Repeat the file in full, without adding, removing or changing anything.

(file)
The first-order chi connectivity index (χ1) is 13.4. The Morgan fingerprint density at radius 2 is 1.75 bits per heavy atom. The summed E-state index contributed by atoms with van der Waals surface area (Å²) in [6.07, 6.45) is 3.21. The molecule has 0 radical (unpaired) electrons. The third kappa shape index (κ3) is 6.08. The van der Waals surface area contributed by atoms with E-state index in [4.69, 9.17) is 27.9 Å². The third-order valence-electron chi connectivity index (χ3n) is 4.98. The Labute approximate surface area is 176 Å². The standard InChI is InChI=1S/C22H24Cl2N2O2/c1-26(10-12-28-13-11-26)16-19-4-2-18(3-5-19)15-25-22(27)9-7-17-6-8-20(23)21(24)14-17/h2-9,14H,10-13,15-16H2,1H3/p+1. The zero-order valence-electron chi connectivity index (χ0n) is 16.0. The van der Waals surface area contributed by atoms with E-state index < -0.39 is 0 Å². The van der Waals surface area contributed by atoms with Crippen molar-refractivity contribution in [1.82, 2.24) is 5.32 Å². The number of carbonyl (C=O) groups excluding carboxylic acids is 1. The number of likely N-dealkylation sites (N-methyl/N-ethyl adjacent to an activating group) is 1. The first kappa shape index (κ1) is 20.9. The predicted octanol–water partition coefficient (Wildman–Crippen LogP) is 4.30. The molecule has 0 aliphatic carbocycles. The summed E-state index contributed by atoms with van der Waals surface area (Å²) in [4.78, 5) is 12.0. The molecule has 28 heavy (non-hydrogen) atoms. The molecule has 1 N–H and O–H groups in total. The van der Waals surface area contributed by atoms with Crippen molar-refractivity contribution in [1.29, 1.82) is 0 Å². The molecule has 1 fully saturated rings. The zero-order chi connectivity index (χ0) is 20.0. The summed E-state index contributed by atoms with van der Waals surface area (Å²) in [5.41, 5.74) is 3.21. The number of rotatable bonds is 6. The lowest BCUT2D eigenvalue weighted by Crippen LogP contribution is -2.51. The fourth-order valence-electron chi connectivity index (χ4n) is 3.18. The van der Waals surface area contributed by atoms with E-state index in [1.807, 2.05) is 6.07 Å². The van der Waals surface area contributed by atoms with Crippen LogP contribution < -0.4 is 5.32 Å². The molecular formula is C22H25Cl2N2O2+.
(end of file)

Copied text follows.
The first-order chi connectivity index (χ1) is 13.4. The Morgan fingerprint density at radius 2 is 1.75 bits per heavy atom. The summed E-state index contributed by atoms with van der Waals surface area (Å²) in [6.07, 6.45) is 3.21. The molecule has 0 radical (unpaired) electrons. The third kappa shape index (κ3) is 6.08. The van der Waals surface area contributed by atoms with E-state index in [4.69, 9.17) is 27.9 Å². The third-order valence-electron chi connectivity index (χ3n) is 4.98. The Labute approximate surface area is 176 Å². The standard InChI is InChI=1S/C22H24Cl2N2O2/c1-26(10-12-28-13-11-26)16-19-4-2-18(3-5-19)15-25-22(27)9-7-17-6-8-20(23)21(24)14-17/h2-9,14H,10-13,15-16H2,1H3/p+1. The zero-order valence-electron chi connectivity index (χ0n) is 16.0. The van der Waals surface area contributed by atoms with E-state index < -0.39 is 0 Å². The van der Waals surface area contributed by atoms with Crippen molar-refractivity contribution in [1.82, 2.24) is 5.32 Å². The number of carbonyl (C=O) groups excluding carboxylic acids is 1. The number of likely N-dealkylation sites (N-methyl/N-ethyl adjacent to an activating group) is 1. The first kappa shape index (κ1) is 20.9. The predicted octanol–water partition coefficient (Wildman–Crippen LogP) is 4.30. The molecule has 0 aliphatic carbocycles. The summed E-state index contributed by atoms with van der Waals surface area (Å²) in [4.78, 5) is 12.0. The molecule has 28 heavy (non-hydrogen) atoms. The molecule has 1 N–H and O–H groups in total. The van der Waals surface area contributed by atoms with Crippen molar-refractivity contribution in [1.29, 1.82) is 0 Å². The molecule has 1 fully saturated rings. The zero-order chi connectivity index (χ0) is 20.0. The summed E-state index contributed by atoms with van der Waals surface area (Å²) in [5.41, 5.74) is 3.21. The number of rotatable bonds is 6. The lowest BCUT2D eigenvalue weighted by Crippen LogP contribution is -2.51. The fourth-order valence-electron chi connectivity index (χ4n) is 3.18. The van der Waals surface area contributed by atoms with E-state index in [1.807, 2.05) is 6.07 Å². The van der Waals surface area contributed by atoms with Crippen LogP contribution < -0.4 is 5.32 Å². The molecular formula is C22H25Cl2N2O2+.